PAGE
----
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Sticky: Becoming mobile-friendly

There's currently a lot of excitement among web designers about Google's announcement that they will penalise sites that don't work well on mobile devices. I've decided I need to comply with this although with less than total enthusiasm. Nearly all my pages now meet Google's new criteria (the only exception is my cycling pictures.)

The disadvantage of the change is that if you read my pages on a desktop or laptop the lines will be long (unless you adjust the width of your browser, of course). Perhaps I should have alternatives for people who are using those devices, though that would mean more complication and difficulty in maintaining both alternatives. And the variety of ways that web pages can be viewed has increased enormously, so it isn't possible to cater for all of them. Probably it's no longer a good idea to specify the width of one's lines as I did previously.

I'd be grateful for feedback on this.
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Last modified on 2015-08-15 16:13

Sticky: Changes to the blog

There has recently been a major update of the software I use for this blog (Serendipity). In the process of upgrading I had problems with the (pretty old) frontend theme I was using previously, hence this new one. It's plain and functional, which I like.

More important, it will now, I hope, be easier to search and navigate the blog. I'm particularly pleased to have the list of tags in the right-hand margin; relevant tags are listed at the end of each entry. I tend to come back to certain topics over the months and years but up to now I didn't have any easy way of linking posts on the same theme together.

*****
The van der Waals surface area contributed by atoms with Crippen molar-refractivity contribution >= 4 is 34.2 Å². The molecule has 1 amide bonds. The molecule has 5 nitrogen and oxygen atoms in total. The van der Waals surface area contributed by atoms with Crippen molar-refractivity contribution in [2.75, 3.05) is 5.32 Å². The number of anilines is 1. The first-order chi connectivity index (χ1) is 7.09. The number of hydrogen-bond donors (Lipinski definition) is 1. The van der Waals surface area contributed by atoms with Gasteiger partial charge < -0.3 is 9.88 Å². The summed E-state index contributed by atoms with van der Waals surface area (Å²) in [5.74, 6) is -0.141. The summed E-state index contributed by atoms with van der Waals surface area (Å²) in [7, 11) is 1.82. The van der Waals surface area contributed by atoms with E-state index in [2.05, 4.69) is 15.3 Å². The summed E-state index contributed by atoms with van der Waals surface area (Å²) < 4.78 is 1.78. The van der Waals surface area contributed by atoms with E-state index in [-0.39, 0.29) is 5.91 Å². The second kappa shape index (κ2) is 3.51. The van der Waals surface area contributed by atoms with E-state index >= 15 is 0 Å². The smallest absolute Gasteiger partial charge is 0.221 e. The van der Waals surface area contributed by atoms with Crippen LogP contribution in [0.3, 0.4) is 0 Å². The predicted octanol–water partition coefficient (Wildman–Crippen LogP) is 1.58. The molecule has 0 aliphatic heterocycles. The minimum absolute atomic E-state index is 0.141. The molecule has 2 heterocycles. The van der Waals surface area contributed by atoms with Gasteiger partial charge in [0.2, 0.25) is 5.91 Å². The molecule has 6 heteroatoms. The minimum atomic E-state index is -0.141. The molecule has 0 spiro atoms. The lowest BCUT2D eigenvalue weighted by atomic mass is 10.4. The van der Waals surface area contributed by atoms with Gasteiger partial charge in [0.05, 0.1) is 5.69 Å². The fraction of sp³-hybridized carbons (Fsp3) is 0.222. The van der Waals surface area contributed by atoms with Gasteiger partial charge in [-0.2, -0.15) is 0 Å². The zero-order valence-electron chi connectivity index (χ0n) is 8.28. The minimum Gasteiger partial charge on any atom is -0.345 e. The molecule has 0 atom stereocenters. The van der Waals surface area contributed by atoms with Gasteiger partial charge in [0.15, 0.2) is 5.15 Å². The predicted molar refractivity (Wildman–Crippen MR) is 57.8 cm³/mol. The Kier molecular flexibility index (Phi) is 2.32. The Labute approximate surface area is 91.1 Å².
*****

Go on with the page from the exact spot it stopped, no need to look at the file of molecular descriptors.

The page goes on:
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Last modified on 2015-11-25 14:55

Book review: On the Move, by Oliver Sacks

Sacks completed this autobiography shortly before his death, so we get a pretty complete account of his varied life spent mainly in the USA. As his title suggests, he travelled a great amount and not only in the geographical sense; he inhabited a surprising range of personalities. Quite early in his life he became addicted to motor cycles, the more powerful the better, and used them to make long journeys, sometimes riding all night before returning to work in the morning. For a number of years he was also an enthusiastic weight lifter and body builder; one of the chapters is called 'Muscle Beach'. And he experimented with drugs, especially amphetamines, on a large scale, to the point where he nearly died and was only saved by undertaking analysis. [More]

Book review: Hornblower and the Hotspur

Another novel in the Hornblower saga. As the book opens Hornblower has just married Maria, whom he does not love but who loves him devotedly. He has also been promoted to Commander as captain of the sloop Hotspur, with Bush as his lieutenant. Although war has not yet been declared that is certain to happen at any moment, and meantime Hornblower is to sail to Brest to keep watch on the French fleet in advance of the blockading force that Admiral Cornwallis is in the process of assembling. [More]

BBC-IPlayer now works without Flash